The clueless would-be rulers

Today’s must-read, by Walter Mead:

This is not what his critics expected. At 49% overall job approval in the latest Gallup poll, and with 60% approval of the way he is handling the coronavirus epidemic, President Trump’s standing with voters has improved even as the country closed down and the stock market underwent a historic meltdown. That may change as this unpredictable crisis develops, but bitter and often justified criticism of Mr. Trump’s decision making in the early months of the pandemic has so far failed to break the bond between the 45th president and his political base.

One reason Mr. Trump’s opponents have had such a hard time damaging his connection with voters is that they still don’t understand why so many Americans want a wrecking-ball presidency. Beyond attributing Mr. Trump’s support to a mix of racism, religious fundamentalism and profound ignorance, the president’s establishment opponents in both parties have yet to grasp the depth and intensity of the populist energy that animates his base and the Bernie Sanders movement. . . .

That a majority of the electorate is this deeply alienated from the establishment can’t be dismissed as bigotry and ignorance. There are solid and serious grounds for doubting the competence and wisdom of America’s self-proclaimed expert class. What is so intelligent and enlightened, populists ask, about a foreign-policy establishment that failed to perceive that U.S. trade policies were promoting the rise of a hostile Communist superpower with the ability to disrupt supplies of essential goods in a national emergency? What competence have the military and political establishments shown in almost two decades of tactical success and strategic impotence in Afghanistan? What came of that intervention in Libya? What was the net result of all the fine talk in the Bush and Obama administrations about building democracy in the Middle East? . . .

On domestic policy, the criticism is equally trenchant and deeply felt. Many voters believe that the U.S. establishment has produced a health-care system that is neither affordable nor universal. Higher education saddles students with increasing debt while leaving many graduates woefully unprepared for good jobs in the real world. The centrist establishment has amassed unprecedented deficits without keeping roads, bridges and pipes in good repair. It has weighed down cities and states with unmanageable levels of pension debt…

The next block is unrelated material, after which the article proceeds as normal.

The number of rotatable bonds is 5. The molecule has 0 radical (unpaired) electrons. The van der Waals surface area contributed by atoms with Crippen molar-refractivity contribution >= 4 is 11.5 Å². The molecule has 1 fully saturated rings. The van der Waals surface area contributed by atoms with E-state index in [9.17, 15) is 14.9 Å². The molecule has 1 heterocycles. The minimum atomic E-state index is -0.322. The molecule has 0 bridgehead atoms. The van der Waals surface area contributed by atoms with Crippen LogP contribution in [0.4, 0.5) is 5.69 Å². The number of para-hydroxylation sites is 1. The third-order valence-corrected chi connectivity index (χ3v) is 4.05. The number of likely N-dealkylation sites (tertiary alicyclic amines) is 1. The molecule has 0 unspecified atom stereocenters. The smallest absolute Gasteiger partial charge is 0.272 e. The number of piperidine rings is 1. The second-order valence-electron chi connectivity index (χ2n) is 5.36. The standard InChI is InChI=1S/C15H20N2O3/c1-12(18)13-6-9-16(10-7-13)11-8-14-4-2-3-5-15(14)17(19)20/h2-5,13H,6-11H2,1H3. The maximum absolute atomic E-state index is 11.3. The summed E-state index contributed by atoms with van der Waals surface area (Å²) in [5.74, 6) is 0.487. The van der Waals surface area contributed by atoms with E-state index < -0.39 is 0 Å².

Mr. Trump’s supporters are not comparing him with an omniscient leader who always does the right thing, but with the establishment—including the bulk of the mainstream media—that largely backed a policy of engagement with China long after its pitfalls became clear. For Americans who lost their jobs to Chinese competition or who fear the possibility of a new cold war against an economically potent and technologically advanced power, Mr. Trump’s errors pale before those of the bipartisan American foreign-policy consensus…

…the U.S. establishment won’t prosper again until it comes to grip with a central political fact: Populism rises when establishment leadership fails. If conventional U.S. political leaders had been properly doing their jobs, Donald Trump would still be hosting a television show. (emphasis added)

To reinforce the point, Exhibit A, from the just-passed Senate coronavirus relief bill:

Kennedy Center

The legacy media portion of the establishment is no better, in their deranged hatred both for Trump and those in the country who prefer risking him rather than the proven failures of past leadership.  CBS screamed in a headline recently that a man died and his wife was seriously hurt after taking an anti-malarial drug (hydroxycloroquine) Trump and Democratic New York Governor Andrew Cuomo have expressed optimism about as a possible treatment for COVID-19.  The problem?  What the Arizona couple actually did was notice their fish tank cleaner contained the chemical, and consumed it as a preventative measure, without consulting any medical expert.  Only two-thirds of the way through the story does it clarify the headline: “The difference between the fish tank cleaning additive that the couple took and the drug used to treat malaria is the way they are formulated.”  In other words, despite the headline, the couple didn’t take the drug.  They drank fish tank cleaner!  A factual headline, though, wouldn’t have been potentially damaging to Trump, which seems to be the primary goal of all mainstream journalism these days, facts and context be damned.

We’re supposed to be practicing social distancing.  But the elites in this country are (and have been for some time) so far out of touch with the common person’s daily experience that it shouldn’t be a surprise the latter has had more than enough of the former.

Marx and medicine don’t mix